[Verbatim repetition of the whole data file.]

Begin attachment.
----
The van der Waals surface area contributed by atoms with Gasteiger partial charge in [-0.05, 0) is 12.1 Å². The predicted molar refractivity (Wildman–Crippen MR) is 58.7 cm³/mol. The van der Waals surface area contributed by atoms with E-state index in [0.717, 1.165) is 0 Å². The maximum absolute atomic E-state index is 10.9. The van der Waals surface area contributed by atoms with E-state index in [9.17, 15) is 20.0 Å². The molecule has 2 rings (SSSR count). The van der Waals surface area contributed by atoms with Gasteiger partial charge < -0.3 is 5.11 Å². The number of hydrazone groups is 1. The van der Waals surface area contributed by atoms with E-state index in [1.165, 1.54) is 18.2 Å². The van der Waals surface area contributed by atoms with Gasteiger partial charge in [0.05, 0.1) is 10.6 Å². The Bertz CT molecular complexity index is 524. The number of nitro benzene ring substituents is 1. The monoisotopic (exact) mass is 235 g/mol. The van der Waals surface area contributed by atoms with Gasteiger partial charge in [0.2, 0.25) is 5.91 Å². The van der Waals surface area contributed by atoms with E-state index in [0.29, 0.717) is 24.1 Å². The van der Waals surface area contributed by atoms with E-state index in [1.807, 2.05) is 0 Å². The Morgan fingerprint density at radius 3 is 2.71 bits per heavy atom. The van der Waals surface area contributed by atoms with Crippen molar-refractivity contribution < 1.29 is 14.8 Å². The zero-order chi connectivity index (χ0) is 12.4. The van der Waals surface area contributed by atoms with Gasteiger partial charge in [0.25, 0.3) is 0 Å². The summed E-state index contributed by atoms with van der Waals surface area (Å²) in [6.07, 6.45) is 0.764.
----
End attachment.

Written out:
The van der Waals surface area contributed by atoms with Gasteiger partial charge in [-0.05, 0) is 12.1 Å². The predicted molar refractivity (Wildman–Crippen MR) is 58.7 cm³/mol. The van der Waals surface area contributed by atoms with E-state index in [0.717, 1.165) is 0 Å². The maximum absolute atomic E-state index is 10.9. The van der Waals surface area contributed by atoms with E-state index in [9.17, 15) is 20.0 Å². The molecule has 2 rings (SSSR count). The van der Waals surface area contributed by atoms with Gasteiger partial charge < -0.3 is 5.11 Å². The number of hydrazone groups is 1. The van der Waals surface area contributed by atoms with E-state index in [1.165, 1.54) is 18.2 Å². The van der Waals surface area contributed by atoms with Gasteiger partial charge in [0.05, 0.1) is 10.6 Å². The Bertz CT molecular complexity index is 524. The number of nitro benzene ring substituents is 1. The monoisotopic (exact) mass is 235 g/mol. The van der Waals surface area contributed by atoms with Gasteiger partial charge in [0.2, 0.25) is 5.91 Å². The van der Waals surface area contributed by atoms with E-state index in [0.29, 0.717) is 24.1 Å². The van der Waals surface area contributed by atoms with E-state index in [1.807, 2.05) is 0 Å². The Morgan fingerprint density at radius 3 is 2.71 bits per heavy atom. The van der Waals surface area contributed by atoms with Crippen molar-refractivity contribution < 1.29 is 14.8 Å². The zero-order chi connectivity index (χ0) is 12.4. The van der Waals surface area contributed by atoms with Gasteiger partial charge in [0.25, 0.3) is 0 Å². The summed E-state index contributed by atoms with van der Waals surface area (Å²) in [6.07, 6.45) is 0.764.